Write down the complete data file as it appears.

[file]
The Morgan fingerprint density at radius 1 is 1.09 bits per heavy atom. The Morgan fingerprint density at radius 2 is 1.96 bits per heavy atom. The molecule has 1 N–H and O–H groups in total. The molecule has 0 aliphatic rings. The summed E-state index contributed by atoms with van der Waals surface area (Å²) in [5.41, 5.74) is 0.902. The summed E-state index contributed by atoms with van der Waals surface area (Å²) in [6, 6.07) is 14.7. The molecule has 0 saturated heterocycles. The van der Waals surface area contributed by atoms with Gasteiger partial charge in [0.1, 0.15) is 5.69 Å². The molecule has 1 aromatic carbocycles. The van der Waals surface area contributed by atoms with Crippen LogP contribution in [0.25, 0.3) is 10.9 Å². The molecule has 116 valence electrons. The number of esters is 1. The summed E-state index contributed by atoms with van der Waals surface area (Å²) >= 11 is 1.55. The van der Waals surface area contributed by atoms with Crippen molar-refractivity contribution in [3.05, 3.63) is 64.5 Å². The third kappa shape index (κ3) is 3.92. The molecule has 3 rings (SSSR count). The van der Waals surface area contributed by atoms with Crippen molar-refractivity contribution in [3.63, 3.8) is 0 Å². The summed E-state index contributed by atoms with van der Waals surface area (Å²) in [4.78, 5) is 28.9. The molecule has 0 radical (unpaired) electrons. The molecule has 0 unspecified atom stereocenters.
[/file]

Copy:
The Morgan fingerprint density at radius 1 is 1.09 bits per heavy atom. The Morgan fingerprint density at radius 2 is 1.96 bits per heavy atom. The molecule has 1 N–H and O–H groups in total. The molecule has 0 aliphatic rings. The summed E-state index contributed by atoms with van der Waals surface area (Å²) in [5.41, 5.74) is 0.902. The summed E-state index contributed by atoms with van der Waals surface area (Å²) in [6, 6.07) is 14.7. The molecule has 0 saturated heterocycles. The van der Waals surface area contributed by atoms with Gasteiger partial charge in [0.1, 0.15) is 5.69 Å². The molecule has 1 aromatic carbocycles. The van der Waals surface area contributed by atoms with Crippen LogP contribution in [0.25, 0.3) is 10.9 Å². The molecule has 116 valence electrons. The number of esters is 1. The summed E-state index contributed by atoms with van der Waals surface area (Å²) >= 11 is 1.55. The van der Waals surface area contributed by atoms with Crippen molar-refractivity contribution in [3.05, 3.63) is 64.5 Å². The third kappa shape index (κ3) is 3.92. The molecule has 3 rings (SSSR count). The van der Waals surface area contributed by atoms with Crippen molar-refractivity contribution in [3.63, 3.8) is 0 Å². The summed E-state index contributed by atoms with van der Waals surface area (Å²) in [4.78, 5) is 28.9. The molecule has 0 radical (unpaired) electrons. The molecule has 0 unspecified atom stereocenters.